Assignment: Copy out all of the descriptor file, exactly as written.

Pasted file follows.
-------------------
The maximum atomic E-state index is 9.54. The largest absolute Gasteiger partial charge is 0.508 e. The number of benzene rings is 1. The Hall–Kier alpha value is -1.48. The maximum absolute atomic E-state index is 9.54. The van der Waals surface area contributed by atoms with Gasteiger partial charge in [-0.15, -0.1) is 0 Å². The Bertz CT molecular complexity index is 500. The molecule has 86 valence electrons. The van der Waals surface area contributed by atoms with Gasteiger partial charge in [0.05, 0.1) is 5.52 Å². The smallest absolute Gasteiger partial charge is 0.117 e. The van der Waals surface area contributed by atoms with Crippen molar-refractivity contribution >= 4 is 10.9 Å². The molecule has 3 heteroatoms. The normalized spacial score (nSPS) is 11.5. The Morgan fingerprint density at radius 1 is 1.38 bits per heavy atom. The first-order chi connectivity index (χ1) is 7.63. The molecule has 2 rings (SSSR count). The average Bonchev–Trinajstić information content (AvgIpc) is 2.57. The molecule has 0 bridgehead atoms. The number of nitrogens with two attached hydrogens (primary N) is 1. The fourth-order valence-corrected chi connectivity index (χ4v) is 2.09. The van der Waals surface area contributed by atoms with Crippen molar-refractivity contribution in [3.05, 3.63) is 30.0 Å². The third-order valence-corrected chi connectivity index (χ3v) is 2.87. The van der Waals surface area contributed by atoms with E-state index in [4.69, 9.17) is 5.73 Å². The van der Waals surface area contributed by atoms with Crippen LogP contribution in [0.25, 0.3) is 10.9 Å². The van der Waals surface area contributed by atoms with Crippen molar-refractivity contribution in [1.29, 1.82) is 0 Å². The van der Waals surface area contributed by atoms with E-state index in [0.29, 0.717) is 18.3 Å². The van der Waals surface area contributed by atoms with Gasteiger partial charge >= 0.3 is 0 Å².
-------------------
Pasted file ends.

The maximum atomic E-state index is 9.54. The largest absolute Gasteiger partial charge is 0.508 e. The number of benzene rings is 1. The Hall–Kier alpha value is -1.48. The maximum absolute atomic E-state index is 9.54. The van der Waals surface area contributed by atoms with Gasteiger partial charge in [-0.15, -0.1) is 0 Å². The Bertz CT molecular complexity index is 500. The molecule has 86 valence electrons. The van der Waals surface area contributed by atoms with Gasteiger partial charge in [0.05, 0.1) is 5.52 Å². The smallest absolute Gasteiger partial charge is 0.117 e. The van der Waals surface area contributed by atoms with Crippen molar-refractivity contribution >= 4 is 10.9 Å². The molecule has 3 heteroatoms. The normalized spacial score (nSPS) is 11.5. The Morgan fingerprint density at radius 1 is 1.38 bits per heavy atom. The first-order chi connectivity index (χ1) is 7.63. The molecule has 2 rings (SSSR count). The average Bonchev–Trinajstić information content (AvgIpc) is 2.57. The molecule has 0 bridgehead atoms. The number of nitrogens with two attached hydrogens (primary N) is 1. The fourth-order valence-corrected chi connectivity index (χ4v) is 2.09. The van der Waals surface area contributed by atoms with Crippen molar-refractivity contribution in [3.05, 3.63) is 30.0 Å². The third-order valence-corrected chi connectivity index (χ3v) is 2.87. The van der Waals surface area contributed by atoms with E-state index in [4.69, 9.17) is 5.73 Å². The van der Waals surface area contributed by atoms with Crippen LogP contribution in [0.25, 0.3) is 10.9 Å². The van der Waals surface area contributed by atoms with Crippen molar-refractivity contribution in [1.29, 1.82) is 0 Å². The van der Waals surface area contributed by atoms with E-state index in [0.29, 0.717) is 18.3 Å². The van der Waals surface area contributed by atoms with Gasteiger partial charge >= 0.3 is 0 Å².